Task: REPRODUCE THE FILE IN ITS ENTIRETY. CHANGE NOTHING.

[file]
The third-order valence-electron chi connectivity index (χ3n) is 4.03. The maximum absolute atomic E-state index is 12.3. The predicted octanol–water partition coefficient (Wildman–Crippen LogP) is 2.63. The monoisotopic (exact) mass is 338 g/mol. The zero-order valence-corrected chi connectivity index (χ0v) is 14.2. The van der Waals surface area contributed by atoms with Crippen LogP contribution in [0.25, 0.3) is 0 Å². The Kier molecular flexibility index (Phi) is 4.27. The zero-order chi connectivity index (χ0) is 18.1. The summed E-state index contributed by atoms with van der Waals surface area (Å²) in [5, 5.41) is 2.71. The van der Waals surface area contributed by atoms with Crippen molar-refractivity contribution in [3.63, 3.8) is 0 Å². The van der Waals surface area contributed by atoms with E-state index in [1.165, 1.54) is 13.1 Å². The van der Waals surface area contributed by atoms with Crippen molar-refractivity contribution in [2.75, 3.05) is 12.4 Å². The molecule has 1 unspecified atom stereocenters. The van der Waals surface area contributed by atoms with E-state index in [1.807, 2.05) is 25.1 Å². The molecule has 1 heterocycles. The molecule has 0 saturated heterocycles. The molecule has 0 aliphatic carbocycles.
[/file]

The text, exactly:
The third-order valence-electron chi connectivity index (χ3n) is 4.03. The maximum absolute atomic E-state index is 12.3. The predicted octanol–water partition coefficient (Wildman–Crippen LogP) is 2.63. The monoisotopic (exact) mass is 338 g/mol. The zero-order valence-corrected chi connectivity index (χ0v) is 14.2. The van der Waals surface area contributed by atoms with Crippen LogP contribution in [0.25, 0.3) is 0 Å². The Kier molecular flexibility index (Phi) is 4.27. The zero-order chi connectivity index (χ0) is 18.1. The summed E-state index contributed by atoms with van der Waals surface area (Å²) in [5, 5.41) is 2.71. The van der Waals surface area contributed by atoms with Crippen molar-refractivity contribution in [3.63, 3.8) is 0 Å². The van der Waals surface area contributed by atoms with E-state index in [1.165, 1.54) is 13.1 Å². The van der Waals surface area contributed by atoms with Crippen molar-refractivity contribution in [2.75, 3.05) is 12.4 Å². The molecule has 1 unspecified atom stereocenters. The van der Waals surface area contributed by atoms with E-state index in [1.807, 2.05) is 25.1 Å². The molecule has 1 heterocycles. The molecule has 0 saturated heterocycles. The molecule has 0 aliphatic carbocycles.